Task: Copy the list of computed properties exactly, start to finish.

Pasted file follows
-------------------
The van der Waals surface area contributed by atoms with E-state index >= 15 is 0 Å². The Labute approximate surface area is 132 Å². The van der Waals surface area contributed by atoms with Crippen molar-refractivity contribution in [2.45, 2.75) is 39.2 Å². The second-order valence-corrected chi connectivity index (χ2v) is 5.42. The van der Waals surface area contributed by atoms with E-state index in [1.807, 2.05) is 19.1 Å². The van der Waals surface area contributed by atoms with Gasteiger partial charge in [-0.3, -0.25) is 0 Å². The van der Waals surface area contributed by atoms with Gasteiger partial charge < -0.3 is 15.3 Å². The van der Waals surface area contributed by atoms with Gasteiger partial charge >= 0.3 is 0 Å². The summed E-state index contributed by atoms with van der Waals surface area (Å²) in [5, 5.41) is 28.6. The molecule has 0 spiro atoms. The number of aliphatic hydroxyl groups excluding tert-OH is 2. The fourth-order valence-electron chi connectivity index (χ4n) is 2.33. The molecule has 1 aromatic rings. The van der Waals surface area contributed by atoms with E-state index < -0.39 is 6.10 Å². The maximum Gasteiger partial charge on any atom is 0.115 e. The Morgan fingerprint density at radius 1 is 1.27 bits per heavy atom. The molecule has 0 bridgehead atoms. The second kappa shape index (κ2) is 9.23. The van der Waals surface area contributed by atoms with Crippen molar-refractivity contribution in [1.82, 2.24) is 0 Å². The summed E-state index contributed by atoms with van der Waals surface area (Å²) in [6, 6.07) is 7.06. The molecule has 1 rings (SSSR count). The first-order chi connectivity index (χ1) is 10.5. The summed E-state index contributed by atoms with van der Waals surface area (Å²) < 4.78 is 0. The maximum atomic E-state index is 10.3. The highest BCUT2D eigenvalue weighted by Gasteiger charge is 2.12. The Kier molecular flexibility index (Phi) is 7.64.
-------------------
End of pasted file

The van der Waals surface area contributed by atoms with E-state index >= 15 is 0 Å². The Labute approximate surface area is 132 Å². The van der Waals surface area contributed by atoms with Crippen molar-refractivity contribution in [2.45, 2.75) is 39.2 Å². The second-order valence-corrected chi connectivity index (χ2v) is 5.42. The van der Waals surface area contributed by atoms with E-state index in [1.807, 2.05) is 19.1 Å². The van der Waals surface area contributed by atoms with Gasteiger partial charge in [-0.3, -0.25) is 0 Å². The van der Waals surface area contributed by atoms with Gasteiger partial charge < -0.3 is 15.3 Å². The van der Waals surface area contributed by atoms with Gasteiger partial charge >= 0.3 is 0 Å². The summed E-state index contributed by atoms with van der Waals surface area (Å²) in [5, 5.41) is 28.6. The molecule has 0 spiro atoms. The number of aliphatic hydroxyl groups excluding tert-OH is 2. The fourth-order valence-electron chi connectivity index (χ4n) is 2.33. The molecule has 1 aromatic rings. The van der Waals surface area contributed by atoms with E-state index < -0.39 is 6.10 Å². The maximum Gasteiger partial charge on any atom is 0.115 e. The Morgan fingerprint density at radius 1 is 1.27 bits per heavy atom. The molecule has 0 bridgehead atoms. The second kappa shape index (κ2) is 9.23. The van der Waals surface area contributed by atoms with Crippen molar-refractivity contribution in [1.82, 2.24) is 0 Å². The summed E-state index contributed by atoms with van der Waals surface area (Å²) in [6, 6.07) is 7.06. The molecule has 1 rings (SSSR count). The first-order chi connectivity index (χ1) is 10.5. The summed E-state index contributed by atoms with van der Waals surface area (Å²) < 4.78 is 0. The maximum atomic E-state index is 10.3. The highest BCUT2D eigenvalue weighted by Gasteiger charge is 2.12. The Kier molecular flexibility index (Phi) is 7.64.